Our precious aina (land)

Believe it or not, a lot of progress has been made in the last week. The construction tent is gone and we can use our garage. The wall in front of the house is complete and the work table is gone. Now we have a blank canvas to work with.

The Meyer lemon buds are blossoming and smell divine! Fern shoots in different stages are unfolding. During the week, I was in Maui so I missed the first magnolia bloom, BUT this one:

photo 2

These are the two views of the front…they don’t look much different than they did last week.

The changes were small and subtle: Magnolia buds, small green oranges, a FIG!!, and the Meyer lemon blossoms have grown.

We had to clear a lot of the forest to build our home. Now that our house is complete, we plan to plant a garden to fill the area and make it healthy again. Here are two views of the area in front of our house.

IMG_3474IMG_3469Pretty barren except for the citrus trees Kris planted a few weeks ago. There’s a navel orange, Meyer lemon, yuzu,, and makrut (better known as kaffir lime). The yuzu came with fruit and I’ve harvested about a dozen. It’s the most fragrant citrus and I don’t think there is a substitute for it. Here is the last of the fruit that was on the tree…you can see new growth and we’re hoping it will be a healthy, happy tree.


The Meyer lemon has tiny buds and I can’t wait for juicy fruit. Meyer lemons are the best.

IMG_3476I just love finding subtle and not so subtle changes. Plants offer that endlessly. Here is the beginning of a fern frond. It will unfurl and become a huge feathery leaf. And this hau tree poked its branches out of the forest and started blooming…its blossoms are brilliant yellow.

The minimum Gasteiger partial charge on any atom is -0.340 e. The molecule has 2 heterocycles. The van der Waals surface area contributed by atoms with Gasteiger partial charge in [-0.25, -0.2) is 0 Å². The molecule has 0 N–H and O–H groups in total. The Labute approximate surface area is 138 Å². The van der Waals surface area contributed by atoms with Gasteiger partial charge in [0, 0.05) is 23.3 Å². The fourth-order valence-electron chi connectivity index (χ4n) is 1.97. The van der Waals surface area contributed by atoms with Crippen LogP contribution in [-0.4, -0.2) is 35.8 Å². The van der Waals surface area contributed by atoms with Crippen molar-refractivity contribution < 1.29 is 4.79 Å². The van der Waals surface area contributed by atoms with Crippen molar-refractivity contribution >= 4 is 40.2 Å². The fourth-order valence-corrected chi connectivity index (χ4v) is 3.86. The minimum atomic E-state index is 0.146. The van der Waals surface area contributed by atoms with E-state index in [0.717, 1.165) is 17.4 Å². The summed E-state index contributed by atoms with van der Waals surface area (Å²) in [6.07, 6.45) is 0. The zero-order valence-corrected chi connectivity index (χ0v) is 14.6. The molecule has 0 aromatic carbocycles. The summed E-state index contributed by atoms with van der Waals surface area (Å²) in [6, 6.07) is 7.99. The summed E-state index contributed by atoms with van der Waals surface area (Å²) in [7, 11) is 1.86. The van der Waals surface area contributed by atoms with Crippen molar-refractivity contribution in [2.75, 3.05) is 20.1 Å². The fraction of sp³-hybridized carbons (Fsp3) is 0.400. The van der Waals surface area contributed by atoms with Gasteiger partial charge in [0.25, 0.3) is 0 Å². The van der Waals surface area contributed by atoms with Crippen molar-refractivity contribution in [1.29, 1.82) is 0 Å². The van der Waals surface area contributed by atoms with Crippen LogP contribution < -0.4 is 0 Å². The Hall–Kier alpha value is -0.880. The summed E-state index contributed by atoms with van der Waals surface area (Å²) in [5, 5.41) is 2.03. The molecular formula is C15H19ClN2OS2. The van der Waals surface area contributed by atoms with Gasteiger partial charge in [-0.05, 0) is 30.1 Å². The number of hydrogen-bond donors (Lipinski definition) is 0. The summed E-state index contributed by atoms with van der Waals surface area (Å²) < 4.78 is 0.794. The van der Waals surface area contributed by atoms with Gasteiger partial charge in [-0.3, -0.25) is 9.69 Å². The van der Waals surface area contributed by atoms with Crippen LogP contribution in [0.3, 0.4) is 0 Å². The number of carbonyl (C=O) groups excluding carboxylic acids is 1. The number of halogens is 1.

And this lichen…so beautiful.


It’s been so long since I posted to my blog that I wasn’t sure if my account was still active. It is. Thank you,!

It’s been so distressful to watch the news on Facebook. I thought I’d try a return to actually writing stuff instead of 140 character or less posts on Twitter and Facebook. I do love Instagram…just photos, no text. 

We moved up to Volcano full time and love being on the Big Island. Murphy has adapted to the rain and will actually go out in it to do his business. Maddy loves running in the rain and all over our lot. It’s been a challenge living and working in our 900 square foot cottage with most of our stuff in storage. The back bedroom that is designated my office is so cold and damp that we can’t really work back there. It’s so humid that we can’t store envelopes there. Kris’ temporary file cabinet (the cardboard kind) has collapsed from the humidity. 

The good far outweighs the challenges. We’re in rural Volcano Village, just five minutes from the entrance to Volcanoes National Park. Everyone on the East side of the island outside of Hilo is on a water catchment system. We rely on rain for our water supply. Because we have no mail delivery or trash pickup, we go to the post office daily and drop trash weekly. It’s quiet here…birds, crickets and an occasional vehicle down our street. We live in a rainforest with hapu’u (native tree ferns) and ohia. Kris has taken out most of the invasive ginger and he’s planted a few anthuriums and cymbidium. I’m able to pick orchids, camelia and anthuriums for the house. Alstroemerias and calla lilies grown in Volcano are always available at the Farmer’s Market on Sunday. 

Hopefully, the house we’re building will be ready soon and we’ll have a nice big office. My kitchen is looking amazing and I’m looking forward to trying out the new stove. More to come.

We’re still traveling a lot for work. Yesterday we returned from a trip to Cabo San Lucas where we worked to support the photography team for a large software company. It was a little strange for us to just be processing photos and not shooting. I enjoyed it, but I think Kris missed the shooting part.

It feels good to write my first post. I missed having this to return to. If you haven’t given up on me and still follow this blog, please comment. I need all the encourgement I can get!

Ohia lehua…beautiful native.

Alstroemeria…one of my favorite flowers and I can get them in Volcano.

Murphy looking out at the rainforest.

I thought I’d end this weekend of Easter, Passover and Buddha’s Birthday (coming up) with one of the last photos taken of the nest of apapane. Kris got this shot yesterday before we left. I wish we could have stayed to see these fledglings take off.
They changed a great deal in the three days we were in Volcano. That’s survival. Gotta be quick for some things in nature.


Ohia blossom

Ohia blossom

In flight.

In flight.